THERE ARE A LOT of good intentions muddled up in Promised Land, and a lot of talent, too—the frustrating, almost-great film is directed by Gus Van Sant, with a story by Dave Eggers and a screenplay from costars John Krasinski and Matt Damon. Promised Land is a film with an agenda disguised as a film with no agenda, and if that sort of thing doesn't make you a little bit mad, well... then you should go see it! 'Cause otherwise it's really good.
The freakishly likeable Matt Damon plays Steve, a modern-day traveling salesman employed by the ominously named Global Crosspower Solutions. Global is in the natural gas business, and Steve is responsible for explaining to rural communities how "fracking"—the process of extracting natural gas from rock and shale—is the solution to their financial woes. Steve and his partner, Sue (Frances McDormand, a goddamn national treasure), set out to work their persuasive magic in a bucolic Pennsylvania farming community, a town with a lot of pretty farms and not a whole lot of money.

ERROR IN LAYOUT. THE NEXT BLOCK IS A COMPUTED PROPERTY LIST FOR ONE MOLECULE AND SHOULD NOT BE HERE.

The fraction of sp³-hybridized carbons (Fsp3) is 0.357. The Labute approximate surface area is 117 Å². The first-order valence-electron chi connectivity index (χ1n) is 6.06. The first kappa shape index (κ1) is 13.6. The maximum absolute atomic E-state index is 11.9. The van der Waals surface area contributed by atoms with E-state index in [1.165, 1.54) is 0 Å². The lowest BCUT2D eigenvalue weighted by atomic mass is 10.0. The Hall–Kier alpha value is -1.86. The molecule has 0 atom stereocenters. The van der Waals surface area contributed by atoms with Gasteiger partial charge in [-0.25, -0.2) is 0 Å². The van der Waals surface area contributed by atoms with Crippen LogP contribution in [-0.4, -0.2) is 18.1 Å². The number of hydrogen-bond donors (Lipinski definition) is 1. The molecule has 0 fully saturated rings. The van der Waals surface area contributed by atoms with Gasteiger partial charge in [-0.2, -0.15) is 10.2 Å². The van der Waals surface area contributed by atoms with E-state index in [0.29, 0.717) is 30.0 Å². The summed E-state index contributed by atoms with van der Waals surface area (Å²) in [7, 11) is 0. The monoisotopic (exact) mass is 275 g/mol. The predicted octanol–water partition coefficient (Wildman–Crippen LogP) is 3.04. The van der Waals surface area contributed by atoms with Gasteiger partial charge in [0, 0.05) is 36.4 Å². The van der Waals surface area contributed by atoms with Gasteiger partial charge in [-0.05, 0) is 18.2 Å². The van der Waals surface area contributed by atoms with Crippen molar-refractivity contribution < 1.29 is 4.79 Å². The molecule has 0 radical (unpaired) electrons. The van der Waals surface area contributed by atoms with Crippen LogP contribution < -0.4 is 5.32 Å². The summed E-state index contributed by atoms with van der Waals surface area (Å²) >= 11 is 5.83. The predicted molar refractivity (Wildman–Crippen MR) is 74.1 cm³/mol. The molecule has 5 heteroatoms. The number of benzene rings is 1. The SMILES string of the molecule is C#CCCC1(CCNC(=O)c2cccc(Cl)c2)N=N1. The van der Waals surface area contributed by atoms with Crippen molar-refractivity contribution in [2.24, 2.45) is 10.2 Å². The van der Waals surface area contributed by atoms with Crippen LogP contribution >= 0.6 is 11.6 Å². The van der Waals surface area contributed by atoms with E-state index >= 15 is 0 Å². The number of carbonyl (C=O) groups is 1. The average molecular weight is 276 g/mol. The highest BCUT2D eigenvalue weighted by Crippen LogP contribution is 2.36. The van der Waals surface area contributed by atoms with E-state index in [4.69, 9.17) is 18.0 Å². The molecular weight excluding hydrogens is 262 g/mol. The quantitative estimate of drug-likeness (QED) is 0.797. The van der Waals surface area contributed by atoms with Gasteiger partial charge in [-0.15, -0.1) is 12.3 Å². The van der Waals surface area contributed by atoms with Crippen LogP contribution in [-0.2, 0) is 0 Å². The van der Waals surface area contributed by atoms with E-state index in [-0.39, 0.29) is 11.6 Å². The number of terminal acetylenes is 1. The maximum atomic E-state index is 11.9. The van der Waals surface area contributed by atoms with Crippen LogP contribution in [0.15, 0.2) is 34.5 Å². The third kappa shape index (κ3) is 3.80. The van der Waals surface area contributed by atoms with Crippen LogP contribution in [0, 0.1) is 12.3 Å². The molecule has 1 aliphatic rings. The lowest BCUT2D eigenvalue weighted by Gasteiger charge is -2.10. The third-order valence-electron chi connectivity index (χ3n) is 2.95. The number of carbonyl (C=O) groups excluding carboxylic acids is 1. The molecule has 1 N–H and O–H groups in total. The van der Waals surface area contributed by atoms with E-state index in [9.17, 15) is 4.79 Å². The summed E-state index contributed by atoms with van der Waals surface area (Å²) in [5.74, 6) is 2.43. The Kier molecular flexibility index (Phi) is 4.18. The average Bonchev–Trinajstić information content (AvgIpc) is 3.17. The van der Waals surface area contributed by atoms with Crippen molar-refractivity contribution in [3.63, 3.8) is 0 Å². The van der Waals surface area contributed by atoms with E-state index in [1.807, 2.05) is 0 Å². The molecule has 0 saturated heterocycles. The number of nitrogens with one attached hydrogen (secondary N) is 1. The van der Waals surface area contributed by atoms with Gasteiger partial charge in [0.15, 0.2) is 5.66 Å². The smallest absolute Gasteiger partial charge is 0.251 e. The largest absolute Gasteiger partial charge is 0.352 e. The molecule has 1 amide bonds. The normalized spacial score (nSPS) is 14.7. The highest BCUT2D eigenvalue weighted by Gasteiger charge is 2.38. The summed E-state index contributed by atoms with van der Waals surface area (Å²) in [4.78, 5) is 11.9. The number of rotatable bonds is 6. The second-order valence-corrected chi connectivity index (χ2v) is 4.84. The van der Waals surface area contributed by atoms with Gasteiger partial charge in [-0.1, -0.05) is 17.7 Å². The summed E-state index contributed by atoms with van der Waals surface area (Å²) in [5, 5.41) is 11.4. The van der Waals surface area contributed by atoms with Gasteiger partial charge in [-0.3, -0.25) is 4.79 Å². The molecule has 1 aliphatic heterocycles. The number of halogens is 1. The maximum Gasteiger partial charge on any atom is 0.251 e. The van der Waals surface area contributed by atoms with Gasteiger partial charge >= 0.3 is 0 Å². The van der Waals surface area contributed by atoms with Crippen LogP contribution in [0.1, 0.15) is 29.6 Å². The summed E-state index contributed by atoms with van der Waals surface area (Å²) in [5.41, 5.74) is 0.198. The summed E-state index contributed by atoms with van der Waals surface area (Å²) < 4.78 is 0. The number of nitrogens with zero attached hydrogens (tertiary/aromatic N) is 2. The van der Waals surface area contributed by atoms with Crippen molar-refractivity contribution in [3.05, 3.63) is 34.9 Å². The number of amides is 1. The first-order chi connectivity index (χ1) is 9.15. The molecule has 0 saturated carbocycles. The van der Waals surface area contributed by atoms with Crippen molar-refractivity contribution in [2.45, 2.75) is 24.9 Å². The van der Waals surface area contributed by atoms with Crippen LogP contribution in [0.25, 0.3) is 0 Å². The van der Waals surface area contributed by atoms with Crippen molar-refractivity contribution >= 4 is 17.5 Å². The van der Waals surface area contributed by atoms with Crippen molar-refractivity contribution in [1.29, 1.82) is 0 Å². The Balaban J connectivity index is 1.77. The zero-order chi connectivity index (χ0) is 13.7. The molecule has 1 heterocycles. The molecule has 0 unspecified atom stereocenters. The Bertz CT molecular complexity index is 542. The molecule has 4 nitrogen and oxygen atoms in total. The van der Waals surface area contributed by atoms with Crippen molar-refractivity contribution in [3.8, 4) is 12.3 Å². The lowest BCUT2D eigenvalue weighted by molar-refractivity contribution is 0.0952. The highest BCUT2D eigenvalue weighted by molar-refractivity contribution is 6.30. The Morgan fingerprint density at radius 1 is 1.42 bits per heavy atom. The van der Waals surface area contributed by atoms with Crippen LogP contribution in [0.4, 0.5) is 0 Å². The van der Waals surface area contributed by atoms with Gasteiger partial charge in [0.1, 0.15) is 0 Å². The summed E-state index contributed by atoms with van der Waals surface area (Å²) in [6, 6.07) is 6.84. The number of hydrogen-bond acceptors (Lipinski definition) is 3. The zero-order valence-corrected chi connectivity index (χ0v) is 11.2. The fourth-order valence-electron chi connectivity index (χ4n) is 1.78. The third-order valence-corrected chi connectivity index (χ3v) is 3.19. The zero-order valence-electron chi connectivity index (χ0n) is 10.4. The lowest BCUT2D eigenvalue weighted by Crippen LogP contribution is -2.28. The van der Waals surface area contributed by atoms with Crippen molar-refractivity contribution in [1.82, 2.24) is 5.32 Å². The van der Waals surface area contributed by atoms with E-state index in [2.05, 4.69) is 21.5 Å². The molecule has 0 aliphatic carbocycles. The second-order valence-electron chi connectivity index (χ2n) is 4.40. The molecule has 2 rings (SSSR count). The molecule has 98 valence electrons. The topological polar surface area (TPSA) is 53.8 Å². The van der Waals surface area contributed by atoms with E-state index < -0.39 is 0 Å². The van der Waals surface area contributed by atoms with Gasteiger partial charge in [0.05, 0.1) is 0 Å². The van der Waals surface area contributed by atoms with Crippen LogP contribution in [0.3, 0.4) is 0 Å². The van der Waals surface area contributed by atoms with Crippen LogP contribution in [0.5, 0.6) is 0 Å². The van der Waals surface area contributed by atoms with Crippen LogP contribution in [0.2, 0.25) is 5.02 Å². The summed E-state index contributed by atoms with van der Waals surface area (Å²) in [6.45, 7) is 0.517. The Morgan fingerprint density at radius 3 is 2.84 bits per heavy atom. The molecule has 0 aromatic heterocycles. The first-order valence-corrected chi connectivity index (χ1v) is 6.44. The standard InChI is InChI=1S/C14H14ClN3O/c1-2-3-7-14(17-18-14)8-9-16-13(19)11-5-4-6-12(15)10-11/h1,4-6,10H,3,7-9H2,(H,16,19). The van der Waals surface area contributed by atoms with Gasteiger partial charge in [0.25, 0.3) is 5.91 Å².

Here, Steve and Sue meet a two-pronged resistance to their efforts, in the form of a smug environmentalist (a well-cast John Krasinski) who's armed with photos of farms destroyed by fracking, and a respected local science teacher (Hal Holbrook) who argues that the science behind fracking isn't as sound as Global wants people to believe.
Promised Land is at its best when it embraces complexity: Steve genuinely believes that fracking represents the salvation of small American towns, while the townspeople are caught between a very real need for income and the worry that fracking will destroy their land.
But the film ultimately reveals a lack of trust in both the audience and its characters: What begins as a reasonably clear-eyed look at the pros and cons of fracking turns into a tale of the Big Bad Corporate Boogeyman—a transformation that's so exasperating and insulting, it threatens to overshadow the many aspects of Promised Land that are legitimately great.